His train came to a screeching halt, and Mira blinked. Not much could surprise him, but this? This was not expected. He felt confused, thrown off in an unusual way for the first time in a very long while. Was this really what it was about? He looked down at the boy lying across his lap, a captivating melody of youthful yielding curves and delicate lines.

All the intelligence, physicality, heart and soul that he yearned for.

Yes, it was.

Undeniably, inexcusably ... yes.

It definitely was. He knew this luminous being was what he wanted for the rest of his life, but now? Now, he knew he wanted to ... mate. He wanted to breed with Shay, and impregnate him, if he could. His imagination went unbidden onto a wild tangent, and for a few moments he had an odd vision; the two of them walking through some park on Earth holding hands, winter snow on the ground, bundled up in warm clothing, his beloved's belly swollen and heavily pregnant.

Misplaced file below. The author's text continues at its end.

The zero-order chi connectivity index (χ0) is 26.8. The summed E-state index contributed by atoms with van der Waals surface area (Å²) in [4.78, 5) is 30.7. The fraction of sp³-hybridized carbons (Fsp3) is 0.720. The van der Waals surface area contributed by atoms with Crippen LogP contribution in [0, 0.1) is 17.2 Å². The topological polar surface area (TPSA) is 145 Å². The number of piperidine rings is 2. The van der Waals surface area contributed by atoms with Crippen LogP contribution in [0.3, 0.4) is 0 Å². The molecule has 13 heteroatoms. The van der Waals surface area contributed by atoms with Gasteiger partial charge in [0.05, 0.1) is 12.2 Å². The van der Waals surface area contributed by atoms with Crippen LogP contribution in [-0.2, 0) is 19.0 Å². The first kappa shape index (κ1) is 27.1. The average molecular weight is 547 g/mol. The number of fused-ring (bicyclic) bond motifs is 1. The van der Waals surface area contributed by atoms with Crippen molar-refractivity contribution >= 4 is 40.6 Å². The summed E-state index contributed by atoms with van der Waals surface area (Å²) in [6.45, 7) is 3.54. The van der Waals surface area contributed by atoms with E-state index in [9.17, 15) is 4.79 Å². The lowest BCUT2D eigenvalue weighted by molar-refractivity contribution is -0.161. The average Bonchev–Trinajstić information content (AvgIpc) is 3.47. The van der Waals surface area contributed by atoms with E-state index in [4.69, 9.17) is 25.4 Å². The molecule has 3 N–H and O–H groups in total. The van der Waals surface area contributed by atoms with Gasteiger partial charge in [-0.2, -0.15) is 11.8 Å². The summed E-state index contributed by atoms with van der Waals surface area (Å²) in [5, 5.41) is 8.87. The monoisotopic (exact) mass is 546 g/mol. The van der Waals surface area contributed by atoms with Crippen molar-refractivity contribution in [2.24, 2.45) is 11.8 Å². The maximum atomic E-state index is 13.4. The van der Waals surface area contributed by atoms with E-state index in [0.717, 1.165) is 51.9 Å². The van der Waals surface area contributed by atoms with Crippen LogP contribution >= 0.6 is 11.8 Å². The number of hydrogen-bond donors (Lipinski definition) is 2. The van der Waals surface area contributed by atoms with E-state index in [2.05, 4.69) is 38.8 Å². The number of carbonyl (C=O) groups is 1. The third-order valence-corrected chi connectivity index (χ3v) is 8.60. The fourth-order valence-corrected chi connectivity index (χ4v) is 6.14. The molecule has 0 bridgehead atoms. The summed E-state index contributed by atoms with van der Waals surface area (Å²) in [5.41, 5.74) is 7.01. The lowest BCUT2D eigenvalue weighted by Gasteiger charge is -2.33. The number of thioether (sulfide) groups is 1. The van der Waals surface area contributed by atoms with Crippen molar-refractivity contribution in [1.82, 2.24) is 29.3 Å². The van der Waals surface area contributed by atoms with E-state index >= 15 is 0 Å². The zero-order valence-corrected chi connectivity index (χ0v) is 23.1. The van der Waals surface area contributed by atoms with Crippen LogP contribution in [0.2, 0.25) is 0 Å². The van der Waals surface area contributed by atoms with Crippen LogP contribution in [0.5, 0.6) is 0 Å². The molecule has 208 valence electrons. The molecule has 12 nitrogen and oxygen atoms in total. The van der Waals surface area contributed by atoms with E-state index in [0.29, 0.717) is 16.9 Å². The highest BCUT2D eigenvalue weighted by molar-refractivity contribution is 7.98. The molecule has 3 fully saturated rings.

His face grew hot, his throat dry, his heartbeat racing. What ... was this? Why was he feeling this way, acting this way? It was impossible and nonsensical. Biology didn't work in this manner. Females were required. Yet that strange thought was stirring something deep within him, and it didn't seem to matter that there wasn't a girl in the relationship, or that they were both so young.

Mira wanted children.

A family.

Without more focused attention, his massage had unknowingly converged from left and right to the middle, both hands shifting into a butt-rub. There was a mumble of enjoyment, and his beloved's back arched lightly, the sensation being savoured. The two cushioned globes pressed upward from the motion, Shay's pants fabric drawing very full and stretched tight, the roundness and volume emphasised. Mira's head was swimming and his body responded immediately, his arousal near instant. Shay gave another quiet mmm of approval, his attention now drawn away from the holo-pad. Oblivious to what had been going on right next to him, the boy twisted around and began to sit up, a faint smile present.